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AmCham advocates Cambodia

AmCham advocates Cambodia

American lawyer Bretton G. Sciaroni

THE AmCham business mission to Hong Kong in late May was led by US Ambassador Carol Rodley and included several AmCham members from Cambodia. The Hong Kong AmCham hosted a breakfast for us, and about 40 people came to learn about Cambodia. But what was most impressive was not the number of interested parties, but the intensity of their interest. No one left the breakfast early, and many of the audience had questions during the formal presentation. And many stayed after the event to continue the discussion. And since the breakfast, a number of the participants have followed up with emails and visits to Phnom Penh. One participant decided to invest in Cambodia, and this was featured in a TIME magazine article. (See below)

Over the years, Cambodia’s AmCham has sent business missions to many cities in the region,  including Singapore, Bangkok, and Saigon. We highlight some of the positive attributes to investment in Cambodia. And we have hosted a number of business missions from regional AmChams. We also have assisted in visits by the US-ASEAN Business Council and we have provided support for trade and investment conferences, like the one that will be held this October. And it should be noted that the US Embassy always supports these missions.

We take our outreach program very seriously. But, qualitatively speaking, the May mission to Hong Kong was the best one yet. I think that the reason for our success is that US business in China is looking for alternative investment destinations in Asia. As operating costs – particularly labour costs – continue to rise in China, businesses are looking for other countries in which they can set up. If they do not intend to move out of China entirely, they are looking for another venue where they can establish similar factories and thus hedge the risk of sole sourcing out of China.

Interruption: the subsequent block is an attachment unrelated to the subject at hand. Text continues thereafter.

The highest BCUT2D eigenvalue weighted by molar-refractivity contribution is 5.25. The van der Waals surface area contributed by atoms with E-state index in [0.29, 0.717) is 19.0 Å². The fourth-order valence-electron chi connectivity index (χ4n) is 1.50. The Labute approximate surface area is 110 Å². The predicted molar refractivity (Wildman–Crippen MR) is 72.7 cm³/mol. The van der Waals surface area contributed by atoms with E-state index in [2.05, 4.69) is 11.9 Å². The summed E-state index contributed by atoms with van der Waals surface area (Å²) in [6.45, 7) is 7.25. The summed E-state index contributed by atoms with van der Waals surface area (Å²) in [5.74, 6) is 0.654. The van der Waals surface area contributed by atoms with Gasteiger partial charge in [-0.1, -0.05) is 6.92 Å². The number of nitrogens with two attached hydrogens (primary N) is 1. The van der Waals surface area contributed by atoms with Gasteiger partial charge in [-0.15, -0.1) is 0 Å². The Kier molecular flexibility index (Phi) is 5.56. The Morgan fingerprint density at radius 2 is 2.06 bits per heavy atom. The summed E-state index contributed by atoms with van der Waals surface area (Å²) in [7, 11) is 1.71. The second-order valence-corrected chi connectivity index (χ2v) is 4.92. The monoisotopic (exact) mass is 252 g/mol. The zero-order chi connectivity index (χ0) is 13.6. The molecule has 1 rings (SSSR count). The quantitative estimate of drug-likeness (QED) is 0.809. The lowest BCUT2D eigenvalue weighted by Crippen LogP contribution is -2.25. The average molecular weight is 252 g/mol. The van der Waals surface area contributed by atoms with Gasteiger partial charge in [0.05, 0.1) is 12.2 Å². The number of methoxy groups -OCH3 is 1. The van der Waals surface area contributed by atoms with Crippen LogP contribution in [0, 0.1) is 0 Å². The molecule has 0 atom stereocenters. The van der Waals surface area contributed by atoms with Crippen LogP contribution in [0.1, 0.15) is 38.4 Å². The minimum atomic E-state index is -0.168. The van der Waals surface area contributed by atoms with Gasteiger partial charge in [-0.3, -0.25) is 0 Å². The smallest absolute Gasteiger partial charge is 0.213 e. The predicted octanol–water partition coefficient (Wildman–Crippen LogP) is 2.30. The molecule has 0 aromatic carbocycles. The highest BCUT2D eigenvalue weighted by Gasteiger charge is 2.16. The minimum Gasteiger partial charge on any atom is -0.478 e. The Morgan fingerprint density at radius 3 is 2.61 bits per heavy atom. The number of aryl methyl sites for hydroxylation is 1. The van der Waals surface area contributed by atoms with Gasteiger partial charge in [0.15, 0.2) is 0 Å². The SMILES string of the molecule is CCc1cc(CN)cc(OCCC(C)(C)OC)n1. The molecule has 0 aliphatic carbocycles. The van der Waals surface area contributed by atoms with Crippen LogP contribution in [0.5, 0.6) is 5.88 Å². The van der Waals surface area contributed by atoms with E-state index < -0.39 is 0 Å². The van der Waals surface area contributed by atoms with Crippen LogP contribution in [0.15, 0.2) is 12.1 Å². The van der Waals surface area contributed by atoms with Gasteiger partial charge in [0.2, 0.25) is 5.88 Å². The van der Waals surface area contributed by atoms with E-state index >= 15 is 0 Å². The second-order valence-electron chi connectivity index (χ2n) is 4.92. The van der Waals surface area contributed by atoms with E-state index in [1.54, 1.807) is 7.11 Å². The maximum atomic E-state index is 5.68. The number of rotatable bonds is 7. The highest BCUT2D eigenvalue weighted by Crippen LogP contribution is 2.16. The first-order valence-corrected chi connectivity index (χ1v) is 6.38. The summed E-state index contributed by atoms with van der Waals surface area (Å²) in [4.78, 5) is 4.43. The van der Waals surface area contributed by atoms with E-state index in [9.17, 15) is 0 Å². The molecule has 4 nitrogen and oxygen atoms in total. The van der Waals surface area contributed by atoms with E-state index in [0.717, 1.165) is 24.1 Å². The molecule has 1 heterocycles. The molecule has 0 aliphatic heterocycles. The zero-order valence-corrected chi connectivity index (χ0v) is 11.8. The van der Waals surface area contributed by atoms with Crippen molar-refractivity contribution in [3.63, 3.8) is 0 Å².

Cambodia presents a largely unknown investment destination, but I believe that there is a tremendous opportunity for this country. I am very encouraged by the reaction our business mission received.

The US has always played an important role in Cambodia’s economy. Most of Cambodia’s garment exports are sold to the US. But in recent years, many blue chip US companies have come to Cambodia. Since the early days, we had stalwart companies like Coca-Cola, Pepsi, and Caltex here. But in recent years, American business has greatly expanded, with companies like Crown Cork, General Electric, Royal Crowntex, Dupont, Microsoft, Ford, Chevrolet, and many others are now present. Most recently, the upstream division of Chevron has set up here. And there are now US companies migrating from China, like Fair Manufacturing and First & Main, which produce consumer goods for export.

Thus, the AmCham in Cambodia has played an important role in promoting US-Cambodian economic relations, and will continue to do so for the future.

Bretton G. Sciaroni is Senior Partner in Sciaroni & Associates, and also has served as Legal Adviser to the Royal Government of Cambodia since 1996, a position which has the rank of Minister. He is a founding governor and has served as Chairman of AmCham since 1996. He also serves as Chairman of the International Business Chamber (IBC). In addition, Mr. Sciaroni is Co-Chairman of the Working Group on Law, Tax and Good Governance, one of the mechanisms for private sector dialogue with the Royal Government. He has served in this capacity since 2000, along with his Co-Chairman, Deputy Prime Minister Keat Chhon, the Minister of Economy and Finance. Sciaroni obtained his law degree from UCLA and is a member of the District of Columbia Bar. He has lived and worked in Cambodia since 1993, making him the longest serving foreign lawyer in the country.

Note to readers:  It was during the AmCham Cambodia May 25th Hong Kong breakfast event that American businessman Charles Hubbs, whose company, Fortunique,  manufactures medical equipment for the American market – got interested in moving operations to Cambodia. Hubbs was quoted by TIME magazine as saying labour prices at his factory in China had increased by fifty percent during the last two years. TIME also quoted Harley Seyedin, president of the American Chamber of Commerce in South China, as saying “The era of cheap labour in China is over.”


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